Do you have an Architecture Diagram?
  v19.0 Posted at 11/09/2020 7:32 AM by Tiago Araujo

​​​​​​​A good architecture diagram (aka a cloud architecture diagram or system architecture diagram) gives a great overview of your project. An architecture diagram lets you see at a glance what the overall structure of the solution is. This is useful for gaining an understanding of how the system fits together, how it works, and what it does. It also helps to easily show which components can be improved due to updated or better components (or improved architectural guidelines).


​An architecture diagram is useful when:

  • ​You are onboarding a new developer
  • You have been deep into one aspect of the system and need a refresher on another area
  • You have been off the project for a while
  • Whenever you are discussing requirements that may require structural changes

The architecture diagram is a technical document that demonstrates the technology in use. The purpose of the architecture diagram is to show how a solution has been built and what the technical dependencies are. It is not used for user journeys or business logic.

Figure: Bad Example - a screenshot of the resources used helps, but doesn't show data flows or dependencies

​Depending on the complexity of your solution and your comfort/familiarity with the tools, an architecture diagram could take you anywhere from half an hour to a couple of days.

Usually, the longer an architecture diagram takes you to make, the more important it is for your project.​
 - Matt Goldman

​An architecture diagram is part of the 7 crucial documents you need for your project, see our rule: Do you make awesome documentation?​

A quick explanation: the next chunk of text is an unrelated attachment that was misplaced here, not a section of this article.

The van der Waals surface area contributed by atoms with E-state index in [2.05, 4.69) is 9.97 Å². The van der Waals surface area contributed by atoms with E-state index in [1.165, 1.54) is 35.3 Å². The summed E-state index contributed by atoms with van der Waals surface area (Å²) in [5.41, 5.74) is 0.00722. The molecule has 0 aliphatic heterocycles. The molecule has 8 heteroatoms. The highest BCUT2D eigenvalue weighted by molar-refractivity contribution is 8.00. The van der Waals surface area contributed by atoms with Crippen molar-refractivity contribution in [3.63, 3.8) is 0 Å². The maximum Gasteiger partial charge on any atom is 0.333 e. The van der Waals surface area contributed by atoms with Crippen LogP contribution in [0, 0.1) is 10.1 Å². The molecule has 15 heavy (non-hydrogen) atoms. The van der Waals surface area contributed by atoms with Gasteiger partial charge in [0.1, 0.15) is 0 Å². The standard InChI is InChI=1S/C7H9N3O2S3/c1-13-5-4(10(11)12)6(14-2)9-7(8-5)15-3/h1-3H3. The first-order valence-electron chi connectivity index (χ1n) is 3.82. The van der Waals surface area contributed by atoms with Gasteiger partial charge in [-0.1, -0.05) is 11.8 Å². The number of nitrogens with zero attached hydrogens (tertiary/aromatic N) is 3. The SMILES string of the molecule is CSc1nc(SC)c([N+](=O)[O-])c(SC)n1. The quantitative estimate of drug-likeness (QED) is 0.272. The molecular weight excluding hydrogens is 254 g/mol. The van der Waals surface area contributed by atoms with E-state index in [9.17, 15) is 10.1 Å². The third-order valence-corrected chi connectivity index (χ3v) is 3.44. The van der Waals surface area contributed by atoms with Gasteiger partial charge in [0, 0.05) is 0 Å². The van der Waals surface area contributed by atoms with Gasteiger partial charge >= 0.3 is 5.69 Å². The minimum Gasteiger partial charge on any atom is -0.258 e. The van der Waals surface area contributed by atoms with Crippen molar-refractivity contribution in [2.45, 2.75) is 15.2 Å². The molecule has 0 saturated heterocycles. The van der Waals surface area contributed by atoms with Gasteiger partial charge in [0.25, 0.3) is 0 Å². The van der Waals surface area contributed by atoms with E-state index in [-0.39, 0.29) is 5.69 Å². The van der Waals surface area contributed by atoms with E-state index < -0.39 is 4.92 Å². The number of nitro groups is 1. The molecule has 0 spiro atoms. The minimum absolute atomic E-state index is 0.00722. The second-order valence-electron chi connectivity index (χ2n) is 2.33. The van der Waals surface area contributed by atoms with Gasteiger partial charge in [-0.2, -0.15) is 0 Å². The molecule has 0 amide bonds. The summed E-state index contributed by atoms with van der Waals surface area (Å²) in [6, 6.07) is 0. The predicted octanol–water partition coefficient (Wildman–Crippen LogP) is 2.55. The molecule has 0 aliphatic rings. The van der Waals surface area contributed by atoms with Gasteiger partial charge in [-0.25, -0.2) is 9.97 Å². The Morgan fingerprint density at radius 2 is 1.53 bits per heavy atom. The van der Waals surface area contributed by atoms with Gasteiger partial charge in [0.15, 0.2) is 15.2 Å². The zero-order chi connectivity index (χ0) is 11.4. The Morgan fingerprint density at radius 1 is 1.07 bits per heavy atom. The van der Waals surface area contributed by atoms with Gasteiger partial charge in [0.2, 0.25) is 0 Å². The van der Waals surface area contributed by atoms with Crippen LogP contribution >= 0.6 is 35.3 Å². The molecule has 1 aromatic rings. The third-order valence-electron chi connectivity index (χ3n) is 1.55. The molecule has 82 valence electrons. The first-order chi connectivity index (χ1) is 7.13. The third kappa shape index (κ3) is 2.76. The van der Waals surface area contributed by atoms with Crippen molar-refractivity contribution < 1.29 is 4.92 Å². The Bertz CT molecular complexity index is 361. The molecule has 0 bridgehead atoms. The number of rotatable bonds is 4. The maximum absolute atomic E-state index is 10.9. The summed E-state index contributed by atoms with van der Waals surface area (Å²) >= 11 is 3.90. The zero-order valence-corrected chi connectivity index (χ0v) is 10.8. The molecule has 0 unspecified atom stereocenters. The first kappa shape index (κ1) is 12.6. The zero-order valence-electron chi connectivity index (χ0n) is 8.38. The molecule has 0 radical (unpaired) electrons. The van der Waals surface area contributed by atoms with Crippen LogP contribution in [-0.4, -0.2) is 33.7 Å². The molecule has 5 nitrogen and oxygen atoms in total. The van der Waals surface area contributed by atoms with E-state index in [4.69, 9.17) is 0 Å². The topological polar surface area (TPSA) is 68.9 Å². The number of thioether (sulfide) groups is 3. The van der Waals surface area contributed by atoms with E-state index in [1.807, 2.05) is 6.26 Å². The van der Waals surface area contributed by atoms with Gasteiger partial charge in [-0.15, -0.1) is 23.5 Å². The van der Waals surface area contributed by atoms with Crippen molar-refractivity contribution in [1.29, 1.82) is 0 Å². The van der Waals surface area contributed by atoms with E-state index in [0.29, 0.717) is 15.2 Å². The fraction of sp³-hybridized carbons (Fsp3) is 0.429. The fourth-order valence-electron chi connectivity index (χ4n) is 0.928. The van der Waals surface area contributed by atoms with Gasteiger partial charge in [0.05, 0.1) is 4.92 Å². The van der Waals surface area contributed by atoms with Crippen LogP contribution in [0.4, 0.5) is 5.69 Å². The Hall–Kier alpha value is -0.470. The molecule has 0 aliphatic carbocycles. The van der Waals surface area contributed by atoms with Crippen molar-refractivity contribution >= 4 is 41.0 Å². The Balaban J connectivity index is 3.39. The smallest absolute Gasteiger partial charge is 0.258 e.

​​Tip 1: Include your most important co​​​mponents

At a minimum, your architecture diagram should include:

  • Your data repository
  • Your business logic component
  • Your UI
Your diagram needs to include the relationships between these components, and how they share and process data.

​​Tip 2: Don't use a .NET Dependency Graph as a System Architecture Diagram

​The .NET dependency diagram is a useful tool, but it drills down into a specific component of the solution (the code) while ignoring the rest of it (the infrastructure). If it adds value to your documentation (i.e., there is a specific reason to include it) you can include the .NET dependency diagram, but don't use it here in place of the architecture diagram.

​See SSW rule: Do you generate the VS Dependency Graph?​

​Figure: Bad Example - the .NET dependency diagram shows code dependencies, but not the application's architecture

​​​Tip 3: Show data dependencies and data flows

Your architecture diagram should show how the components of your solution fit together. It should also show how the components of the architecture depend on each other for functionality, as well as upstream and downstream data dependencies.
Figure: OK Example - Shows the technologies and data flows. Gives an overview of the whole application in one diagram.

​Tip 4: Put data at the top

​​It should be easy to tell at a glance which direction data flows in your diagram: left to right, right to left, top to bottom (recommended). Pick a direction for your data flow, and keep it consistent across all your documentation. Where there are exceptions (for example data going to analytics or to/from partner sources) make these perpendiculars to the primary data flow direction.

sugarlearning-architecture-diagram (1).png